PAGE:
Once the potential customer has started interacting with a vendor, that vendor has a massive edge over the other slow-responding vendors. The momentum is in favor of the first responder. A rewarding dialog begins, and is already in progress by the time the slow-responders come onto the scene.
Vendors who come into the picture after the first dialog has already started are viewed almost as if they were intruders on a private conversation. A bond has already been established, and the buying process is already proceeding as the buyer hoped it would. The subsequent vendors will not stand a chance.
If you aren't responding to emailed leads within 15 - 30 minutes, you're not succeeding in today's email-centric environment. It doesn't really matter how small or large your business is, or what you sell. If you want to cash in on your email leads, you have to find a way to make absolutely sure that those emails will be responded to appropriately and immediately. Here are some tips.
1) Use templates. Create an appropriate set of templates for immediate response. Make sure that there are sections that can be personalized, and always use that first email to interact with the customer. Don't just provide information; ask questions, too. They should be specific - so the buyer knows that it was typed by a real human being responding to their concerns, not a nerdy response robot.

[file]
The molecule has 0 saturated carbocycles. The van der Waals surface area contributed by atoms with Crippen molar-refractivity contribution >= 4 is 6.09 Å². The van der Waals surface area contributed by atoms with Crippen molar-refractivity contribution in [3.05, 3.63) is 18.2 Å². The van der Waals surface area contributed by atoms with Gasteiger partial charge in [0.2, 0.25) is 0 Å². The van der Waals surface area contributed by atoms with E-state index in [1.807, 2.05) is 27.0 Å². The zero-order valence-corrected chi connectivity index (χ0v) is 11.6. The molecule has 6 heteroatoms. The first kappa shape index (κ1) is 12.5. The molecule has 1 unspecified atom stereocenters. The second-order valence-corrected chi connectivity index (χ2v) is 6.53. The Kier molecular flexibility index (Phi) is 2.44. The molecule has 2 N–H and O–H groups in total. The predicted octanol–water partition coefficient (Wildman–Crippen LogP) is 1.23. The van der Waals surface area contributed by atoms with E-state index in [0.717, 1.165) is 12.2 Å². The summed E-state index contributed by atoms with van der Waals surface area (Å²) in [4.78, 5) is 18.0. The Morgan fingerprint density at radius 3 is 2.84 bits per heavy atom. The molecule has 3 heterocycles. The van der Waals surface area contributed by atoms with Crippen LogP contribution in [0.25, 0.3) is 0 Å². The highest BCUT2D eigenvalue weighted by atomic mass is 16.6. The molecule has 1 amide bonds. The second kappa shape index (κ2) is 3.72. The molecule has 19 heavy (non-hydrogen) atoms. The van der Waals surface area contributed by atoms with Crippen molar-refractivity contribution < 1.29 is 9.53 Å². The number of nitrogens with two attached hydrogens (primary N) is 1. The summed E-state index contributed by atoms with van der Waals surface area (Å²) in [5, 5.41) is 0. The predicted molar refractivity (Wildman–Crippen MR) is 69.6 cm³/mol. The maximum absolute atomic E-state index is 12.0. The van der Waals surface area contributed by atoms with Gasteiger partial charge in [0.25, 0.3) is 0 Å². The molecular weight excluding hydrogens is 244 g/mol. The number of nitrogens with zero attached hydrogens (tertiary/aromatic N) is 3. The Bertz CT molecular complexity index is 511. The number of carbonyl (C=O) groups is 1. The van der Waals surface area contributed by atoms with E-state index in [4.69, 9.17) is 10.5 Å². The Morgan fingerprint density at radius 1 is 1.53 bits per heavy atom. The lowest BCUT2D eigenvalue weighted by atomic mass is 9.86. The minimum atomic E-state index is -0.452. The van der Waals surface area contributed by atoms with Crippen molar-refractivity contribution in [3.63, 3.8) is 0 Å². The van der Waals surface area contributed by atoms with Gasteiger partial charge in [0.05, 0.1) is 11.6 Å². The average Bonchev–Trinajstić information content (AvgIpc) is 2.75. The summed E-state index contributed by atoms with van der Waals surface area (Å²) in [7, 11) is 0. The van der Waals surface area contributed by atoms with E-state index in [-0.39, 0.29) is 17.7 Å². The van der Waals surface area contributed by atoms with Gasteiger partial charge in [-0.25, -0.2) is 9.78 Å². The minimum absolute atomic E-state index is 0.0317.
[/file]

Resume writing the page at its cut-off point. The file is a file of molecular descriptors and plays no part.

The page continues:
2) Use a first responder. If the "knowledgeable" people are too busy to create the first email response, have someone do it who can get the conversation started, then turn the lead over to a "knowledgeable" person once the customer has responded.
If you want to make more sales during a recession, this is one of the key places where a relatively small investment will pay off in a big way. It's criminal to ignore incoming email leads when the economy is roaring along; it's suicidal to do it when the economy slows down.
3) Keep track. Know exactly how many emails are coming in each day. Know the sources. Know who was assigned to those emails and what happened afterwards. Publish the results every day, in an email that all the sales agents and managers receive.
4) Set a standard, and help your salespeople to meet it. All first emails should be responded to within 15 - 30 minutes. If this just isn't possible now, because all your salespeople are on the phone, figure out how to make it happen. Use the first responder, or send all new calls into voicemail for the last 15 minutes of every hour, so salespeople have a time that is dedicated to emails. Or, train them to take a call, then do an email.
5) Have a tickler system. First response is critical, but so is follow-up. Each salesperson should have a system that ensures they will follow up with the customer at the appropriate time. Send the first email, wait five hours, then send the second, for example. Your timing will depend on the length of your sales cycle and the complexity of your product.
Email has become the main method for buyers to contact vendors and start the buying process. Too many companies are not giving email the attention - and infrastructure - it deserves. Plus, I can't tell you how many times I have used a "webform" to send an email to a company, and have never received a response.
Hellllllllllooo!!! Customers who send you an email are ready to spend money with you. If you refuse to engage - on their terms - you are walking away from revenue.